Timo von Bock's release by the Czar from nine years' incarceration does not spell the end of the Baron's troubles: he is confined to his Livonian estate to live under the constant eye of police informers planted among his own household, and is subjected to endless humiliations. It is claimed that he is a madman and in need of 'protection': a man would need to be insane, after all, to have taken a Czar at his word when asked for a candid appraisal of the state's infirmities. From the year of his release from prison and return to his wife Eeva, a woman of peasant stock to whom, with her brother Jakob, he has given a solid education, the Baron's life is recorded in a secret journal by this same Jakob, a shrewd and observant house-guest. Reconstructing the events leading up to the Baron's incarceration in 1818 and subsequent to his release in 1827, Jakob little by little brings to light mysteries surrounding the 'Czar's madman'. Was his madness genuine? What was the secret understanding between him and his boon companion Czar Alexander I, who committed him to prison?
In The Czar's Madman Jaan Kross weaves together the elements of intrigue surrounding those historical characters who survived in post-Napoleonic Russia, and by a skillful shifting of chronology and viewpoints, creates a superbly rich and moving narrative. Winner of France's Best Foreign Book Award.
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(216mm x 135mm x 26mm)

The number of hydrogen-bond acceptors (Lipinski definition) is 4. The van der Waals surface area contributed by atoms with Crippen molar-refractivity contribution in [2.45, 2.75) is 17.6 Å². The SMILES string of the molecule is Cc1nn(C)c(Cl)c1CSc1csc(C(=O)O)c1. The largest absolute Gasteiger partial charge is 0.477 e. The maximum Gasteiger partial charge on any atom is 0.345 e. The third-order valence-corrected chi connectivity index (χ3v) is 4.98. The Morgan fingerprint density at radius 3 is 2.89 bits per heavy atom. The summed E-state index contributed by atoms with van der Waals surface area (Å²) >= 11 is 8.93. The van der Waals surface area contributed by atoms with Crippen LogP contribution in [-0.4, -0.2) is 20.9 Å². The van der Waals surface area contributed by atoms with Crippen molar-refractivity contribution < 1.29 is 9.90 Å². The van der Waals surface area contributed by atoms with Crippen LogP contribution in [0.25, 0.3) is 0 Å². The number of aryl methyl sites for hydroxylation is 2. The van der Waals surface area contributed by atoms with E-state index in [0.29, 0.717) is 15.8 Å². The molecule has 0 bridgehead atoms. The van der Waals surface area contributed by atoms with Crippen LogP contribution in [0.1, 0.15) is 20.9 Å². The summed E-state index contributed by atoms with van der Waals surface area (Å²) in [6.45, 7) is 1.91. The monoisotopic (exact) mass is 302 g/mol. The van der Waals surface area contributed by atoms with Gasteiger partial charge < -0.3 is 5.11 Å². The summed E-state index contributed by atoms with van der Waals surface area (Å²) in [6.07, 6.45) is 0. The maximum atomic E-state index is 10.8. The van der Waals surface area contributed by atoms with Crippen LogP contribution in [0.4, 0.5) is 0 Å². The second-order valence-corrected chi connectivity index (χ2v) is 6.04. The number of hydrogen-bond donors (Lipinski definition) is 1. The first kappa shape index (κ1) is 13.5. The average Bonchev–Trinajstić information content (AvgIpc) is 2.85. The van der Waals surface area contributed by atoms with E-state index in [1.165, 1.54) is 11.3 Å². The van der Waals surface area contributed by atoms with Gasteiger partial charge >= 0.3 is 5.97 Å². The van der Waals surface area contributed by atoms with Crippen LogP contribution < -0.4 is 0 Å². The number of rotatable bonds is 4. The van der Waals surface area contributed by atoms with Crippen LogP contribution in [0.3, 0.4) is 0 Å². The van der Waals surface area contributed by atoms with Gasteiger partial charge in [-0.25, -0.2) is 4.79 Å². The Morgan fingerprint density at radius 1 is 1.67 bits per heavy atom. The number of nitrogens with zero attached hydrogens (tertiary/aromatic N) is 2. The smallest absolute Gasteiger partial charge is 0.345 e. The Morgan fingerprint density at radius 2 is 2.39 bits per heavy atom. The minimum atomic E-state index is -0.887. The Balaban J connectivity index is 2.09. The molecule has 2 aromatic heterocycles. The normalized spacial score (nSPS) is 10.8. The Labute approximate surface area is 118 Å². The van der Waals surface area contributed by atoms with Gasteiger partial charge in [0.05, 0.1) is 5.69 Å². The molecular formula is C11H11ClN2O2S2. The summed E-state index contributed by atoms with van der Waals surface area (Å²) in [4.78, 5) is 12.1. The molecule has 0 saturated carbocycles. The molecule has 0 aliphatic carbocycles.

The Harvill Press
Publisher: Vintage Publishing
Country of Publication:
US Kirkus Review »
In a first appearance in English, Kross - an Estonian writer who paid his dues all too familiarly in Stalin's Gulag - here writes a long, leisurely, upholstered old-fashioned historical novel concerning a 19th-century Baltic nobleman, Timo von Bock, who was arrested and imprisoned for nine years (as Kross had been) after writing an utterly indiscreet cry for social justice to his close friend the Czar, Alexander I. Unconventional von Bock already had married beneath him - a peasant girl, Kitty - taking her and her young brother, Jakob (who narrates here from within the confines of a journal), back to the manor house with him. But his unaffected and stirring vision of liberty, too candidly expressed, is what has gotten him into the most trouble - and led to odd mental behaviors since his release. Is von Bock mad or is he craftily shamming, saying as gibberish what is too subversive to state rationally? Kross spins this out at length, but the novel never can work past the strictures of the once-removed narrator's diary form: It makes everything seem to happen just before we find out about it - and this saps immediacy from the book completely. Instead, it seems inert and repetitively one-noted. (Kirkus Reviews)
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Author Biography - Jaan Kross
Jaan Kross was born in Tallinn in 1920. He studied law at the University of Tartu and taught law until his arrest and deportation, with countless other Estonians, to Siberia in 1946. He, on his release in 1954, returned to Tallinn and devoted himself to poetry and to translating the classics, including Shakespeare, Balzac and Stefan Zweig. Later, his interest in Estonia's chequered history made him turn his attention to the historical novel, and he established his reputation as one of Europe's outstanding practitioners of this genre. He was regarded as an Estonian writer of world class. He died in December 2007. On its publication in France, The Czar's Madman won the Prix du Meilleur Livre Etranger.